Immunotherapy Cells Made Quickly

A new tool to rapidly grow cancer-killing white blood cells could advance the availability of immunotherapy, a promising therapy which harnesses the power of the body’s immune response to target cancer cells.

Washington State University researchers have developed a minifridge-sized bioreactor that is able to manufacture the cells, called T cells, at 95% of the maximum growth rate — about 30% faster than current technologies. The researchers report on their work in the journal Biotechnology Progress. 

They developed it using T cells from cattle, developed by co-author Bill Davis of WSU’s Veterinary College, and anticipate it will perform similarly on human cells.

In 2022, there were over 1,400 different types of therapies using T cells in development, with seven approved by the FDA for a variety of cancer treatments. Use of the therapy, called chimeric antigen receptor T cell (CAR-T), is limited, however, because of the cost and time needed to grow T cells. Each infusion treatment for a cancer patient requires up to 250 million cells.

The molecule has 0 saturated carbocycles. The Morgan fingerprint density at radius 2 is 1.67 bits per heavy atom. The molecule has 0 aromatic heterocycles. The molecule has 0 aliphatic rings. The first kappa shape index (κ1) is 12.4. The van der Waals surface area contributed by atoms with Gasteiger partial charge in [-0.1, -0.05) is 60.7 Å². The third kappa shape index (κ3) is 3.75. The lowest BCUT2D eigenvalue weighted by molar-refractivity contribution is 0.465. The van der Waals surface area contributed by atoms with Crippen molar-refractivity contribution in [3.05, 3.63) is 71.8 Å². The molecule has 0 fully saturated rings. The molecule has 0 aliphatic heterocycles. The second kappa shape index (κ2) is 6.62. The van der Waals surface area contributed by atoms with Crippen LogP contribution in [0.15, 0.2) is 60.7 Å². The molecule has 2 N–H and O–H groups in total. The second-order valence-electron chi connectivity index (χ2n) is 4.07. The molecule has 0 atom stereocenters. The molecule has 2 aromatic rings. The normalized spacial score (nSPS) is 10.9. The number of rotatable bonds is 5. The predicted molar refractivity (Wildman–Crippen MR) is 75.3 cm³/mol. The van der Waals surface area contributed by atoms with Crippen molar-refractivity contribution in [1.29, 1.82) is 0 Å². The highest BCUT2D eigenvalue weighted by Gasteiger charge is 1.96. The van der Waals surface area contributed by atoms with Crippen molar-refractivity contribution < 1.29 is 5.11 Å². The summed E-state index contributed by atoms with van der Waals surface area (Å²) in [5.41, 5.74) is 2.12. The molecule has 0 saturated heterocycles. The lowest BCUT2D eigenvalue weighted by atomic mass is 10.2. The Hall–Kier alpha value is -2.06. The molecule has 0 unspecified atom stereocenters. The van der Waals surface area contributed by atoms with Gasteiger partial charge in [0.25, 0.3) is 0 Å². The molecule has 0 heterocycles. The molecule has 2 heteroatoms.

The bioreactor uses centrifugal force to act on the growing cells while they are suspended as a dense, cloud and continuously bathed by the inward flow of medium containing nutrients. The prototype comes out of four decades of research on designing a centrifugal bioreactor to rapidly densify and expand cells, led by Chemical Engineering Professor Bernie Van Wie, Kaiphanliam’s advisor and a co-author on the paper.

The researchers are working to improve the bioreactor. They hope to add multiple chambers and expect that they’ll eventually be able to produce enough cells in three days for three doses of a therapy. 


Kitana M. Kaiphanliam, Brenden Fraser‐Hevlin, Eric S. Barrow, William C. Davis, Bernard J. Van Wie. Development of a centrifugal bioreactor for rapid expansion of CD8 cytotoxic T cells for use in cancer immunotherapy. Biotechnology Progress, 2023; DOI: 10.1002/btpr.3388

Washington State University. (2023, October 26). Machine can quickly produce needed cells for cancer treatment. ScienceDaily. Retrieved October 27, 2023 from

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